Iridescents – All colors that contain aluminum, mica, or other particles that impart a metallic appearance to the color. Iridescent colors must be matched carefully at all angles in order to achieve an acceptable appearance.

Isocyanate – A hardening agent used with acrylic urethane and other 2-component reaction type paints. It reacts with acrylic polymer, etc., to form a very durable coating.


Jelled – A thickening of paint to an unusable form due to drying or curing.


Lacquer – A paint type made up of pigment, resin and solvent that dries quickly due to the evaporation of the solvent.

Let Down Panel – Panel made by a paint technician with different methods of application and amounts of material, resulting in different shades of the same color.

Leveling – Elongation of paint film occurring from the time the paint particles form a wet film on the surface to the time the film hardens and dries. Paint is said to have good leveling properties when orange peel or texture disappears as a result of elongation. Also known as Flow.

Lifting – The soaking of a solvent into a soluble undercoat causing swelling, then causing the topcoat to wrinkle from underneath, lifting off the surface.

Linnish – A term used to describe a sanding or grinding process when preparing a surface prior to painting.

LVLP – Low volume, low pressure (See HVLP).


Makeup Air – A system that brings and heats air from the outside to a desired air flow and temperature. Also known as Air Makeup System.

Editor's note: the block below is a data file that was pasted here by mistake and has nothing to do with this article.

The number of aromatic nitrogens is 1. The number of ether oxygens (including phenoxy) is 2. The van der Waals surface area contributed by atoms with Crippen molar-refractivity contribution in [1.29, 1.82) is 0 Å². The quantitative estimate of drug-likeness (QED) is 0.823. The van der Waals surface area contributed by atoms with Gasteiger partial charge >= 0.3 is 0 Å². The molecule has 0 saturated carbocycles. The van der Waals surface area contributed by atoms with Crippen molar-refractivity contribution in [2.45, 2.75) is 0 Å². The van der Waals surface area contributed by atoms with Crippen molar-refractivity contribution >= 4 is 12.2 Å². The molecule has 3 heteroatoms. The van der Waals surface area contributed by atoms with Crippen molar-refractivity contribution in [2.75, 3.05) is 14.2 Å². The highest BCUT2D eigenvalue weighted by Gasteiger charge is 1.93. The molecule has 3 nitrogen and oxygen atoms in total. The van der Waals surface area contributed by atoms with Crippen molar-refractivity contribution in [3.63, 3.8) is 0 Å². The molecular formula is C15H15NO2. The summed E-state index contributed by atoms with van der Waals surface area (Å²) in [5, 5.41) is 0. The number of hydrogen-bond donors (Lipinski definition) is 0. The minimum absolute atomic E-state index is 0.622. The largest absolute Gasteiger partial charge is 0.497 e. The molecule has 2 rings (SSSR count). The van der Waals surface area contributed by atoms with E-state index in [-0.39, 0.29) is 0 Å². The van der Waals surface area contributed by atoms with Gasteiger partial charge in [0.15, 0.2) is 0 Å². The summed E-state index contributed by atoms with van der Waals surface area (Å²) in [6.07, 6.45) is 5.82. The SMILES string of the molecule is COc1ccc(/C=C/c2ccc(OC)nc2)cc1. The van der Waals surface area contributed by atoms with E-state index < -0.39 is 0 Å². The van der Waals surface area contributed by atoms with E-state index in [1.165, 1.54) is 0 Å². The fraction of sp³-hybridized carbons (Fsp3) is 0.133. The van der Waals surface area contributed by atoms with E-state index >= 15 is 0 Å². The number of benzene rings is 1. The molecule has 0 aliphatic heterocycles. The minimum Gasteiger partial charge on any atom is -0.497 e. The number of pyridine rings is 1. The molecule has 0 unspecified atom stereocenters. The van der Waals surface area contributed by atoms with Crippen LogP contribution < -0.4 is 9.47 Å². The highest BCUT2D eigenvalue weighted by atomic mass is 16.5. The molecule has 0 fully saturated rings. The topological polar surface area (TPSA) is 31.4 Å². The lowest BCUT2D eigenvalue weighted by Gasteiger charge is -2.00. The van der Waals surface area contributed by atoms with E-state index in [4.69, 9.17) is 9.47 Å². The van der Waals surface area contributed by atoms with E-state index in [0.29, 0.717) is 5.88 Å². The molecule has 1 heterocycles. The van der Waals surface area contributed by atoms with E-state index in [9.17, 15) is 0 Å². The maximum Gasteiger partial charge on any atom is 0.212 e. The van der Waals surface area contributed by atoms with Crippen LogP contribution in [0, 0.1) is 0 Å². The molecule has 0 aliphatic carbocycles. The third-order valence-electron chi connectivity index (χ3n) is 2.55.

Mapping or Ringing – The shriveling of an edge of a repaired area so that an outline of the repair shows through the top coat of paint. In most cases this is caused by the solvents attacking and reacting with the feathered edge of the repair.

Masking – Areas which are not to be painted are covered with a material, usually paper, tape or plastic, that prevents spray from coating the surface.

Matte Finish – A finish with no gloss.

Metal Conditioner – An acid-type cleaner which removes small amounts of rust and corrosion left from mechanical metal cleaning (blasting or sanding), etches the metal for better adhesion, and forms a film which can inhibit further corrosion.

Metallic – Paint containing particles of metal or other solid substance that makes the finish sparkle.

Mica Color – Colors containing various sizes and/or colors of mica. Mica flakes have several optical characteristics allowing light to reflect, pass through and absorb. When added to color alone or with metallic flake, causes the color to look different depending on the angle of view.

Microfiber – Is the terminology used to describe ultra-fine manufactured fibers and the name given to the technology of developing these fibers. Fibers made using microfiber technology, produce fibers which weigh less than 0.1 denier. The fabrics made from these extra-fine fibers provide a superior hand, a gentle drape and incredible softness.

MIG (Metal Inert Gas) Welder – Welder designed to provide a strong weld and not damage thinner metals now on vehicles using different combinations of gas to shield the arc from environmental conditions.

Mil – A measure of paint film thickness, equal to one one-thousandth of an inch (0.001 inch).

Mist Coat – A coat of paint that is applied very lightly in order to achieve a predetermined effect, for instance mist coating metallic can make the particles stand up and achieve a brighter appearance.

Mold Release Agents – Soils which must be removed by a pretreatment prior to refinishing plastic parts to insure adhesion. Internal mold release agents are processing aids needed in the manufacturing of a plastic part. External mold release agents are substrate components at or near the surface which can interfere with paint performance.